5 Ways Mindfulness Can Help Decrease Stress and Increase Resilience

As you headed to the office this morning, your mind was probably racing with thoughts about all the work on your plate, all the emails, phone calls and messages you’d have to deal with, and all the things you’d have to get done when you returned home. It’s little wonder you’re feeling stressed, anxious, worn out and possibly burnt out.

The good news is there’s a powerful way to combat life’s stressors and increase resiliency. Mindfulness. It’s the practice of paying attention to the present moment and focusing on your thoughts, feelings and surroundings so that you can make wiser decisions and take more considerate actions throughout your day. Now, before you click off, consider that in scientific study after study, mindfulness has proven to be highly beneficial.

By focusing your attention on the present moment in an accepting, nonjudgmental way, and simply coming back to the present moment again and again, you can train yourself to be more thoughtful, focused, connected and attentive to what’s going on with and around you. You also can increase your creativity, compassion and emotional intelligence, which have become highly prized leadership skills.

“Between stimulus and response there is a space. In that space is our power to choose our response. In our response lies our growth and our freedom.” — Viktor Frankl, Author of Man’s Search for Meaning

Just as exercising, getting good sleep and eating healthy foods can make the body stronger, more flexible and physically resilient, mindfulness can cultivate and strengthen the mind’s capacities to be more mentally and emotionally resilient. And the best part? You can practice mindfulness pretty much anywhere and anytime — like getting dressed in the morning, commuting to work, sitting at your desk, taking a break, attending a meeting, waiting in line, watching your kid’s game — the opportunities are endless.

The National Center for Complementary and Integrative Health reported that one study revealed that practicing mindfulness meditation appears to be associated with measurable changes in the brain regions involved in memory, learning and emotion. It also states that scientific evidence suggests that mindfulness cultivates abilities to maintain focused and clear attention, and develop increased awareness of the present, which may help reduce symptoms of stress, including anxiety and depression.

“The information we’re being bombarded with can be anxiety-producing and it can create a sense of disconnection that can overwhelm us in our personal and professional lives.”
— Janice Marturano, Founder & Executive Director, Institute for Mindful Leadership.

Just looking up information on mindfulness can be stress-inducing. There is a plethora of mindfulness information — websites, books, magazines, and even apps — like over 2,000 apps alone! But an experienced team can narrow the field to excellent resources and tools that can help you become well-versed and well-practiced in no time. However, in the meantime, here are some simple tips to get you started:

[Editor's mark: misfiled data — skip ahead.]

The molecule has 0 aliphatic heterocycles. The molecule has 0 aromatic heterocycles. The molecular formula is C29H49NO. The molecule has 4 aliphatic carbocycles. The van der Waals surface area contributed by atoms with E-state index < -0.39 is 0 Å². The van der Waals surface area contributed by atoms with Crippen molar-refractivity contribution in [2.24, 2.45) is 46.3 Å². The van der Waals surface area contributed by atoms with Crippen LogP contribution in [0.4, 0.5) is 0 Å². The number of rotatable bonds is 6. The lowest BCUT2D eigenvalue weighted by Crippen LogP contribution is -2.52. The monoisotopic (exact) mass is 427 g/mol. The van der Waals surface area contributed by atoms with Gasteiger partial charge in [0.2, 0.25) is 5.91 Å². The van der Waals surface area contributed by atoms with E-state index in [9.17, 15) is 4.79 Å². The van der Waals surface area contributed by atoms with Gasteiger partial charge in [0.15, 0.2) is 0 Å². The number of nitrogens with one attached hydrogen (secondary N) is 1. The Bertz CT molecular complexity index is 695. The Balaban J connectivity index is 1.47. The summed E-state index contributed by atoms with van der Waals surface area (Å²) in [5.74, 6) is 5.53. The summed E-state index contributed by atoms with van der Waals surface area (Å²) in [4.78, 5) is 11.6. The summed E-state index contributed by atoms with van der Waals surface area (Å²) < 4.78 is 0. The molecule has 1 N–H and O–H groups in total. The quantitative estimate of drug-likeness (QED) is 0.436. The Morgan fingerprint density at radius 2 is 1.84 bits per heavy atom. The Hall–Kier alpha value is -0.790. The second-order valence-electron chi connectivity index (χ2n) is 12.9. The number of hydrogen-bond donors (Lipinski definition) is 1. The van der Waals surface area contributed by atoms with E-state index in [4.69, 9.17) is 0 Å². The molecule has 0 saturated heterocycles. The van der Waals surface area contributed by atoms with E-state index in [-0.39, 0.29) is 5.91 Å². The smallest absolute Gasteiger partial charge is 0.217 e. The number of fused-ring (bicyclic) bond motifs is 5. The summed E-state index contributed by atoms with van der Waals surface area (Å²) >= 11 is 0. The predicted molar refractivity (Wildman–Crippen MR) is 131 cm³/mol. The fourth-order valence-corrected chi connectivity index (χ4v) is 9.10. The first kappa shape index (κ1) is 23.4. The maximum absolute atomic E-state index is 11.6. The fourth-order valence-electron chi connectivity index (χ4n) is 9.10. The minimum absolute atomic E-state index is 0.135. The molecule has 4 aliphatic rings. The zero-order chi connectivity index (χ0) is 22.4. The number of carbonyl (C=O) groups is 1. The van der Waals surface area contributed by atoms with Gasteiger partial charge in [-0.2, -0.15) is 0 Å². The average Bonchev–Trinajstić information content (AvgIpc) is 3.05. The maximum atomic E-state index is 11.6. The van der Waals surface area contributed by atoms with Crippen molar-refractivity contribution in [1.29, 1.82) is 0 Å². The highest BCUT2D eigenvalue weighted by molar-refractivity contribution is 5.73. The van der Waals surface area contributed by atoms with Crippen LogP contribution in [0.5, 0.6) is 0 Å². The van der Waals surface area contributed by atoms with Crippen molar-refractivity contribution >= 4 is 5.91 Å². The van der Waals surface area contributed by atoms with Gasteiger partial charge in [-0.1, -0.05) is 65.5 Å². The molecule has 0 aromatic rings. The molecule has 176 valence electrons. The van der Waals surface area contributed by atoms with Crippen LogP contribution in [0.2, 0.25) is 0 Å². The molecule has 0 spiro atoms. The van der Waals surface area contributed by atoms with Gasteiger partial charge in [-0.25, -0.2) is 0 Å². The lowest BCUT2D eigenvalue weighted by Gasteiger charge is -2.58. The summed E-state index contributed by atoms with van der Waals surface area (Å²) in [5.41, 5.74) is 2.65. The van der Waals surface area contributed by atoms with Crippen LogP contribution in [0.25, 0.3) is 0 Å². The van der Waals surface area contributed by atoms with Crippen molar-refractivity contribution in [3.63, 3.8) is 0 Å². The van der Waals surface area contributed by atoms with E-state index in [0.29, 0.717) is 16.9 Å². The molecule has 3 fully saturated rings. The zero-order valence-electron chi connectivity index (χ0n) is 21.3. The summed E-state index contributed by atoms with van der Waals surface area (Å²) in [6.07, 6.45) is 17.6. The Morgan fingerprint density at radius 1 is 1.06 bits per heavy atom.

1. Connect by disconnecting from distractions.
    • Turn off pop-up notifications, alerts and push notifications.
    • Answer email during dedicated periods of time, rather than constantly throughout the day.
    • Focus on finishing one task before you begin the next.
  1. STOP1, quite literally. It’s an easy centering exercise.

Stop. Just take a momentary pause, no matter what you’re doing.

Take a deep breath and exhale slowly. Feel the sensation of your own breathing.

Observe. Nonjudgmentally note what’s happening, good or bad, inside or outside of you.

Proceed. Having briefly checked into the present moment, continue with what you were doing.

  1. Cultivate a more mindful meeting environment.
    • Shut off phones and laptops in meetings whenever possible.
    • Allow everyone the opportunity to speak uninterrupted.
    • Focus on listening, whether in a meeting or a one-on-one discussion.
    • Adopt a “curious” listening stance — there’s always something you can learn.
    • Seek first to understand by approaching any conversation with an open mind.
  1. Practice Mindful Actions at Work and Home
    • Take deep, purposeful breaths.
    • Take walking breaks – even a lap around the office — inside or out.
    • Sit outdoors for a few minutes, whatever the weather.
    • Accept what you can’t change.
    • Adopt an attitude of gratitude.
    • Cultivate a growth mindset – you have a choice, take action.
    • Exercise — any type of movement counts.
    • Enjoy a hobby, especially one where you focus on one thing.

We Can Help You Be More Mindful.

Mindfulness reduces stress and anxiety, improves performance and productivity, and builds healthier, more positive relationships. And at Suntiva, we have behavioral science experts and proven tools and resources to help integrate the practice into daily life, through leadership coaching or team training. You really can become better able to manage stress and become more resilient — if you put your mind to it!

The STOP Practice (Stop, Take a breath, Observe, Proceed),  The Now Effect, Dr. Elisha Goldstein., 2012

Written by  Karla Finger, Taylor Conway and Tonya Botto